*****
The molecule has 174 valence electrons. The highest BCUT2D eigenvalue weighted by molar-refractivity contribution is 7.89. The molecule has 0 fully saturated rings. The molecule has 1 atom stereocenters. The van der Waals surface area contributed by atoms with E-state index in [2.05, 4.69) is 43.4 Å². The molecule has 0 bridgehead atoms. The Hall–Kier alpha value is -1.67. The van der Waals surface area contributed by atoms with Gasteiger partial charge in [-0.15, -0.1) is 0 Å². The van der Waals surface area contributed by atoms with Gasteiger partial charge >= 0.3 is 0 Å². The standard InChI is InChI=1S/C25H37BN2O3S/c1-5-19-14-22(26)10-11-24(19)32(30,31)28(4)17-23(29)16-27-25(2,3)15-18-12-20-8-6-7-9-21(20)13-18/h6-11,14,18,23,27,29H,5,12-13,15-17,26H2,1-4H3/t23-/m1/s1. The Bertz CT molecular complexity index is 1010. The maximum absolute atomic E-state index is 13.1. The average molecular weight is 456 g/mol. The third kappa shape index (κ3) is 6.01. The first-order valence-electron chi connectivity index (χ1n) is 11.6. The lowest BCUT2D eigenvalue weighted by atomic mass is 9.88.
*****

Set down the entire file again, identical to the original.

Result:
The molecule has 174 valence electrons. The highest BCUT2D eigenvalue weighted by molar-refractivity contribution is 7.89. The molecule has 0 fully saturated rings. The molecule has 1 atom stereocenters. The van der Waals surface area contributed by atoms with E-state index in [2.05, 4.69) is 43.4 Å². The molecule has 0 bridgehead atoms. The Hall–Kier alpha value is -1.67. The van der Waals surface area contributed by atoms with Gasteiger partial charge in [-0.15, -0.1) is 0 Å². The van der Waals surface area contributed by atoms with Gasteiger partial charge >= 0.3 is 0 Å². The standard InChI is InChI=1S/C25H37BN2O3S/c1-5-19-14-22(26)10-11-24(19)32(30,31)28(4)17-23(29)16-27-25(2,3)15-18-12-20-8-6-7-9-21(20)13-18/h6-11,14,18,23,27,29H,5,12-13,15-17,26H2,1-4H3/t23-/m1/s1. The Bertz CT molecular complexity index is 1010. The maximum absolute atomic E-state index is 13.1. The average molecular weight is 456 g/mol. The third kappa shape index (κ3) is 6.01. The first-order valence-electron chi connectivity index (χ1n) is 11.6. The lowest BCUT2D eigenvalue weighted by atomic mass is 9.88.